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PROFILE : A Crash Course on Traffic-School Instructor's Life : Cop turned teacher Lori Turner entertains as well as lectures to teach violators their lesson.


The woman who needed traffic school the most flunked before class even got under way.

There was a loud knock at the door as everyone settled in for four bleak hours of instruction about bad attitude on the road. It was a Ventura cop, seeking one of the students.

"Is there a problem?" asked the instructor.

"Yes, there is a problem," the cop replied.

The student the cop was seeking, sent to traffic school for a low-grade moving violation, had shown some difficulty in driving to traffic class. Or maybe parking was her problem. In any event, she'd crashed into three cars parked outside before finally docking her own and reporting to class.

"She thought she was going to 'take care of it' on break or something," says an incredulous Lori Turner, the class instructor, in recalling the incident. "She was just not all there."

Most traffic school students are all there, however, even if yet another one arrived for class completely drunk. ("Well, I just got her out of there and home safely," says Turner. "Who can figure?")

Turner, on the face of it, has the worst teaching job around.

Her students have all been caught breaking the law, have paid more than $100 to plead guilty and now have altered their work and life schedules to sit in cold plastic chairs beneath fluorescent lights for eight hours of instruction on such scintillating topics as proper merging, deciphering right-of-way and knowing when to cross the double yellow line.

They arrive annoyed, held hostage to the threat of being reported to their insurers. Their mood is made worse, often, by the additional assessment of $36 for the class--this on top of traffic court fees already paid. A simple U-turn approaches the $200 mark. They take their seats, most with long faces and some with resentment. To say they're ready to learn at this point is to suggest that buying a bridge in Brooklyn is quite a good idea.

Enter Lori Turner, traffic school instructor to more than 20,000 Ventura County lawbreakers over the last 12 years. Former Santa Barbara cop. Mother of two. Bedrock Midwesterner.

"Hey, there are so many horror stories out there about traffic school," she concedes. "I mean, I wouldn't exactly be an up person if I had to come here, either."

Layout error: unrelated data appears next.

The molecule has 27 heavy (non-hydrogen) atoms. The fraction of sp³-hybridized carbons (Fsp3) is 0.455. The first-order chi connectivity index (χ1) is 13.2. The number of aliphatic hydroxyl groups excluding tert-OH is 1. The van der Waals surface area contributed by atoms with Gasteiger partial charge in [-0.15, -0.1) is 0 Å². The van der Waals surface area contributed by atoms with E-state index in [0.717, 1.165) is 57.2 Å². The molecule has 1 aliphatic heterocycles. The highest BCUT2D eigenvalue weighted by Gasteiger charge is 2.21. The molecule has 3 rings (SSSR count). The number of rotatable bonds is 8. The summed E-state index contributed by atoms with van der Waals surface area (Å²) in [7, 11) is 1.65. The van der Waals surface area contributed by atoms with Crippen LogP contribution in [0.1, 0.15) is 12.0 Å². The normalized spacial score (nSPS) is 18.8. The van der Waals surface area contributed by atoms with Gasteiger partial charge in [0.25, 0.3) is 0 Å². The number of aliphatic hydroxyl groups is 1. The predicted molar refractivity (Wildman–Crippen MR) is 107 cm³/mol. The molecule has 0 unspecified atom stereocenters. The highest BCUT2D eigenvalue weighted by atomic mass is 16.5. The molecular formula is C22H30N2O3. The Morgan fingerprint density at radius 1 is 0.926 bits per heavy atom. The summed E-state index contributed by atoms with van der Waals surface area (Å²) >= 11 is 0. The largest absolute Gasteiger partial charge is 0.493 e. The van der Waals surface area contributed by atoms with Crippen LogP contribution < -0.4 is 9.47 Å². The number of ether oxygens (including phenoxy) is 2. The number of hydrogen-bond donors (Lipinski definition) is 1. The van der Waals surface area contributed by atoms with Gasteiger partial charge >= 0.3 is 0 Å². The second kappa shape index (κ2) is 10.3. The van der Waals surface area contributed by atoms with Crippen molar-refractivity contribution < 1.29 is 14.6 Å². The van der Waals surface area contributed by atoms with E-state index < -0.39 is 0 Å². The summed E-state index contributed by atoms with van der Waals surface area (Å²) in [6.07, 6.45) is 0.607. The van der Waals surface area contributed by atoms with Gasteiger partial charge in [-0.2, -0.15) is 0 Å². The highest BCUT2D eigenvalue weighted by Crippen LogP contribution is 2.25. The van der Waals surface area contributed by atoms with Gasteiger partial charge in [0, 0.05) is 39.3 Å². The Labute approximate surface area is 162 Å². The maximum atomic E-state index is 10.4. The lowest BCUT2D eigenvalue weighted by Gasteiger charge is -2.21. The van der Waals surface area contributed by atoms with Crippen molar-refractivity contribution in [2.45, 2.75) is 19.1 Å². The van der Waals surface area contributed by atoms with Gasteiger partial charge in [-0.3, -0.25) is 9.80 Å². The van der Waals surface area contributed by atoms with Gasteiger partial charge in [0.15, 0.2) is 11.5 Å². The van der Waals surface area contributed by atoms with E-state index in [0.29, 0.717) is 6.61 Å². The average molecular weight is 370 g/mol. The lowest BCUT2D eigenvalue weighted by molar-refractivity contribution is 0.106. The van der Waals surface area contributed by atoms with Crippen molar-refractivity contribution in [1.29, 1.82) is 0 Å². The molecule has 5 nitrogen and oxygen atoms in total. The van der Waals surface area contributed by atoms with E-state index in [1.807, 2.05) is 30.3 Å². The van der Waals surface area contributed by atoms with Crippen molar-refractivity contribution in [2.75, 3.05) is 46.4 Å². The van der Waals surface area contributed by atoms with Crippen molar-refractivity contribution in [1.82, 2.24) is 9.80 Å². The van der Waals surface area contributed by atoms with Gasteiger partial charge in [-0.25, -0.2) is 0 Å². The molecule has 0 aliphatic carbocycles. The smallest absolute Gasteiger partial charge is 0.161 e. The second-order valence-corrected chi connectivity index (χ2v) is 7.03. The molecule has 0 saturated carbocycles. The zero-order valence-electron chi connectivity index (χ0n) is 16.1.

One of the first things she'll do is show a 1950s cartoon, "Motormania," in which a very proper, upright Mr. Wheeler becomes a complete monster when behind the wheel. Your basic Jekyll and Hyde. Like so many in the class.

"Like me," Turner will tell her students. "The truth is, I was a Mrs. Wheeler. I've been there."

Quickly Turner has the class laughing. One student insists her brother was arrested in 1959 for driving barefoot--this despite the absence of state statutes against the practice. "Yeah?" asks Turner, handing over a 600-page manual of driving laws. "Tell you what. I'll buy you a lobster dinner if you find the code."

Scowlers in the plastic chairs are smiling. Yes, they will be treated, at the close of the first night, to the classic movie "Red Asphalt II," a less-than-you'd-expect-given-what-you've-heard collage of bloody crashes. But for the most part, Lori Turner has spent the night instructing and entertaining not on driving minutiae but on that most vexing of human subjects: attitude.

As a result she has turned a miserable crowd into civil subjects at worst and engaged students at best.


She got the idea to enter law enforcement back home in Indiana. She'd been brutally attacked--that her jaw was broken is one of the few details she recalls of the incident. But she does recall her handling by male police. It was chauvinistic, less than sensitive, she says.

"It made me think: 'There ought to be more women in law enforcement.' "

She received a bachelor of science degree in criminology at Indiana State before becoming an intern with the Santa Barbara Police Department, which ultimately would hire her and send her on a quick upward career path. She went from writing traffic tickets to becoming a specialist in collecting evidence at accident and crime scenes.

And that was a turning point for the young, idealistic Turner. It blunted her expectations, taught her harder lessons still. "You lose your naivete," she says. "You're in the middle of tragedy all the time. You become so aware of how cruel the human race can be."

She would later become the SBPD's training officer for new recruits. That was OK, except for some of the John Wayne types who were taken out of their game by being guided by a self-effacing, funny woman who used brains instead of brawn to make her point. ("It's not enough to be good," says Turner of being a woman cop. "Everybody's testing you.")

Indeed, Lori Turner is remembered in Santa Barbara as being "one of the vanguard" among women who changed the dynamics of the department, said Capt. Greg Stock. Stock should know: He was Turner's training officer.

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